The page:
People experiencing homelessness work very hard to navigate the systems that are a patchwork of safety nets duct- taped together. I want to help make the systems work for people.

This is a unique moment, with the new appropriations for housing. We’ve never seen an investment like $1.3 billion before. We have a generally supportive legislature and executive branch, and a housing commissioner who is driven to move the needle around housing instability and homelessness.

The new strategic plan, “Crossroads to Justice: Minnesota’s New Pathways to Housing, Racial and Health Justice for People Facing Homelessness,” is a great example of that. The report is the culmination of a 1.5-year process co-led by 10 people with lived experience of homelessness from around the state, chaired by Lieutenant Governor Peggy Flanagan, and led by assistant commissioner Cathy ten Broeke. It sets a deep process of statewide collaboration around meeting goals and enhancing resources.

Different parts of the state need different things. Minnesota Housing’s single-family, manufactured housing, and multifamily teams finished selections for affordable housing developments. Those three teams together have approved $350 million for over 4,700 housing units. They’re in partnership with developers and communities to meet different needs.

I think Minnesota is starting to listen better to people who have experienced homelessness and housing instability, who have navigated our systems from the ground. There’s more energy and focus on that, as part of creating a process that leads to more equitable results.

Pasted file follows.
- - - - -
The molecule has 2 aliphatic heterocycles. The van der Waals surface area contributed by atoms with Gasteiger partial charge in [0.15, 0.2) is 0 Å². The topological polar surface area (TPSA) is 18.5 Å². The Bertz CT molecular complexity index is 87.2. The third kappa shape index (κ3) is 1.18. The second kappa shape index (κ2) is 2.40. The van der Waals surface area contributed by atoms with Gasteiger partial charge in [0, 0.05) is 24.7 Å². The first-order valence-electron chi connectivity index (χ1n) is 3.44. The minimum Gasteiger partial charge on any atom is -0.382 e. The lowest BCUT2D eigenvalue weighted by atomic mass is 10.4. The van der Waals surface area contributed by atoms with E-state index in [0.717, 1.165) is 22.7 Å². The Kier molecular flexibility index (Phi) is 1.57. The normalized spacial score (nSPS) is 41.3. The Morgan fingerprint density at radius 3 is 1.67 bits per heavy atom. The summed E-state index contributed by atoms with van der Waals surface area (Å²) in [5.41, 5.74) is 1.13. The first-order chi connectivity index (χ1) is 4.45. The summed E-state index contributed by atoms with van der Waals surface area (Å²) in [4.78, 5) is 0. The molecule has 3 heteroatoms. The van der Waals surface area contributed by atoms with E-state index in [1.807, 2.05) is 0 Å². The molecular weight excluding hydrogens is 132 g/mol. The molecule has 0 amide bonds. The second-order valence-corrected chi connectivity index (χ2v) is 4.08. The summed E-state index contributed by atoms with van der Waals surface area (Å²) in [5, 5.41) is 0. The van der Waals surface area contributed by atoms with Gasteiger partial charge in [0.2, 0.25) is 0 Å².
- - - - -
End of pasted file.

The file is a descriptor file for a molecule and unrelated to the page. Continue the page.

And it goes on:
Instead of the same old top-down solutions, I think we’re getting much better at intently and intentionally listening, and then acting based on what people are telling us needs to happen. This kind of change can be hard for people in government because it questions the way we do things and holds us accountable.

The Housing Stability Division I now lead is new at Minnesota Housing. We’re working to elevate housing stability in an agency that’s focused on affordable housing development, housing preservation, and helping more people become homeowners.

Three Goals for Our Division

1) Preventing the experience of homelessness. Through the division’s grant programs, we will reduce the disparities in who experiences homelessness by increasing access to resources and supports.

2) Adequately resourcing permanent supportive housing. We are inadequately funding both the supportive services and operational needs. Luckily, we received funding in the last legislative session to try to make this model more effective for the people experiencing housing instability, in partnership with colleagues at the Department of Human Services. This also involves addressing inefficiencies that lead to housing vacancies and long wait times for people to get into housing.

3) Housing stability at the intersections. We have programs that work at the intersection of disability, mental health, people living with HIV and AIDS, families with young children, and chronic homelessness. Each of those populations has slightly different needs. We are increasing effectiveness in figuring out what needs to happen within those communities and the providers that support them.

There’s a lot that I’m learning. There’s still a lot that I don’t know. But those three goals will get us closer to ensuring housing stability for Minnesotans.

One of the reasons I loved the Guest Advisory Council at PSP was that I got to see how mostly moms were showing up for other moms in that space — how they were a support to one another. We know how to support each other in moments of crisis.

I think about the staff I had the privilege to work with, many with lived experience of housing instability or other adversities. I saw the compassion and empathy and passion they had. They knew that the people we were working with were not too different from them.

How do we embed that kind of ethos and love of community, that love of people, into the systems that we’re working in? That’s my secret mission.

Rinal Ray (she/her) has a B.A. in international studies and political science from Macalester College and a law degree from William Mitchell College of Law. She lives in Minneapolis with her husband and seven-year-old son, enjoying bike rides and Uno tournaments.